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20121202
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just lost re-election and the eight or so seats. on the other hand, he still has a very diverse caucus in terms of ideology and it's going to be very difficult. you'll notice in hiss comments he didn't say no to 37%. that said, if he agreed to 37% and he's basically bilateral talks with the president, who says the kwaux is going to approve that. he could end up with a lot of egg on his face if he agrees with the president on this, they go forward with the vote, and it doesn't pass. >> david, the office of management and budget, omb, asking government agencies to figure out what they would cut if we do go over this fiscal cliff. talking a trillion dollars in cuts over ten years. that would mean furloughs for some federal workers, slower hiring, outside contracting, the closer we get to the cliff, the more real it begins to seem. how does that then change the negotiations? >> well, i think it's all part of the political pressure the white house is trying to apply to the congressional republicans. we saw the same thing in '11 when we had the near government shutdown and the dispute over t
wield in the next election rather than to join together in a bipartisan basis and solve what's broken in our immigration system. let's start here, let's build on this. we can do it today if we can just somehow avoid the objections and to pass this legislation that's been passed by the house. it passes the stem visa bill, it keeps families together, it represents values that i would think both sides of the aisle would applaud. with that, mr. president, i would yield the floor and suggest the absence of a quorum. the presiding officer: the clerk will call the roll. quorum call: quorum call: mrs. murray: mr. president? the presiding officer: the senator from washington. mrs. murray: i ask unanimous consent the quorum call be lifted. the presiding officer: without objection. mrs. murray: thank you, mr. president. mr. president, middle-class families in our country today are paying very close attention to what we are doing here in washington, d.c. they really understand what is at stake. they know that the impact our decisions will have on their lives, and they keep hoping that their elect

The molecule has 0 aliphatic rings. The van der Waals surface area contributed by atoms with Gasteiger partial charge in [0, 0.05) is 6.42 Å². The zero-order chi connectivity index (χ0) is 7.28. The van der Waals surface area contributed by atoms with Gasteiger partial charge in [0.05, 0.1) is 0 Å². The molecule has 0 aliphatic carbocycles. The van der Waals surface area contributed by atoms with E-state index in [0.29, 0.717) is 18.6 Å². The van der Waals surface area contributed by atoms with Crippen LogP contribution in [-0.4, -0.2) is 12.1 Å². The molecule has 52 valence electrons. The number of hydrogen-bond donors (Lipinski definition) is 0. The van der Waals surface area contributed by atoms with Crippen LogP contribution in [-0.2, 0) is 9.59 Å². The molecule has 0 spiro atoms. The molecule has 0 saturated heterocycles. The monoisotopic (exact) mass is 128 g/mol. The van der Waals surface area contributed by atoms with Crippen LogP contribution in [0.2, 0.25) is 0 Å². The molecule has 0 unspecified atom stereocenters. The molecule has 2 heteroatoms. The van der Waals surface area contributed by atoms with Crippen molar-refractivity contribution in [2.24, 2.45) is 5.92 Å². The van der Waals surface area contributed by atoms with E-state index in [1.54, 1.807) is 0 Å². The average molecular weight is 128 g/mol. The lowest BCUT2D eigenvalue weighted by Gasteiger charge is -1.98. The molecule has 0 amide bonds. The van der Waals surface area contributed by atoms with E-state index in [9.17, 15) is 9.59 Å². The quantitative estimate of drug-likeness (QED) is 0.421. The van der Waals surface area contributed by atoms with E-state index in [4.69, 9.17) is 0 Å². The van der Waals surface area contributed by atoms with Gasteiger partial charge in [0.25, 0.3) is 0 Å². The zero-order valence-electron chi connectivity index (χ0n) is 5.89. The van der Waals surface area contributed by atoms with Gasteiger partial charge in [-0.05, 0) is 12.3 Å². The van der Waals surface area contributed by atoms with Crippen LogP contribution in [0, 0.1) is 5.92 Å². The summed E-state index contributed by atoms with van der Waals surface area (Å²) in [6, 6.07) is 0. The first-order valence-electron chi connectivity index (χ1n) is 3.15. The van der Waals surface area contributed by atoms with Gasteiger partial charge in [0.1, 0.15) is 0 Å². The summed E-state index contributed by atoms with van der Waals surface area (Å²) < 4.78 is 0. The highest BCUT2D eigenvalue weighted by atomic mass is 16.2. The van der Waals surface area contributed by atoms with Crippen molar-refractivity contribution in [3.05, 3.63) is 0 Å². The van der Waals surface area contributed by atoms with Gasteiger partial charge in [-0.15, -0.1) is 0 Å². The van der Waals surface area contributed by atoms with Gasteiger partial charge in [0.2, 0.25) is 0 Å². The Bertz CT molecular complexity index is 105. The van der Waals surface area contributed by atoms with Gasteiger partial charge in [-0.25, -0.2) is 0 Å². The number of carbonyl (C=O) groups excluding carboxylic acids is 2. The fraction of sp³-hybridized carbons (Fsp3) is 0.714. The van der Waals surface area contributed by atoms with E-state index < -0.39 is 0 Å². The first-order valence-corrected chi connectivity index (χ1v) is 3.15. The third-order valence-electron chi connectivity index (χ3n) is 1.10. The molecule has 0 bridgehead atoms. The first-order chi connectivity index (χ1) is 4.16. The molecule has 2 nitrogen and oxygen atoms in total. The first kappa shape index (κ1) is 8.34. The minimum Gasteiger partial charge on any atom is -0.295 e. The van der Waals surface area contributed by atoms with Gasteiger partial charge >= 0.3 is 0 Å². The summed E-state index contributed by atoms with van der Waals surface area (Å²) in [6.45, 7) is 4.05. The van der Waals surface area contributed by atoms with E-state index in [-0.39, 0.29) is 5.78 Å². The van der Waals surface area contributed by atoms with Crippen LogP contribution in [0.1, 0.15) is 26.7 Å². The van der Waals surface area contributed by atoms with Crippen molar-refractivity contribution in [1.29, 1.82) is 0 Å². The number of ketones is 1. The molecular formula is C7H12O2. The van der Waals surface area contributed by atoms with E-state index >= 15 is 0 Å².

people go see the movie and judge for themselves. but it's an election year and people say things in that process. and now that we have a movie that is actually going to be in theaters soon, i think people will see we didn't come with any agenda at all. >> i think one of the things they're going to be surprised at one of the center characters, perhaps the person most responsible for finding where he was hiding was a woman, the character you play, mya. what did you think of her? >> well, when i first read the script, i was shocked that a woman played a central role in it and then i was upset at myself that i was so shocked. why wouldn't a woman play a central role to it? it helps when your script writers and investigative journalists. three months before we start shooting to basically go to school. >> did you get to meet her? >> no, she's an undercover cia agent. >> was there pressure bringing her to the screen knowing she may be watching your portrayal of her. >> or sitting next to me on a bus. >> she could be running the camera in here. we don't know. >> yes, there's a lot of pre
Search Results 0 to 2 of about 3

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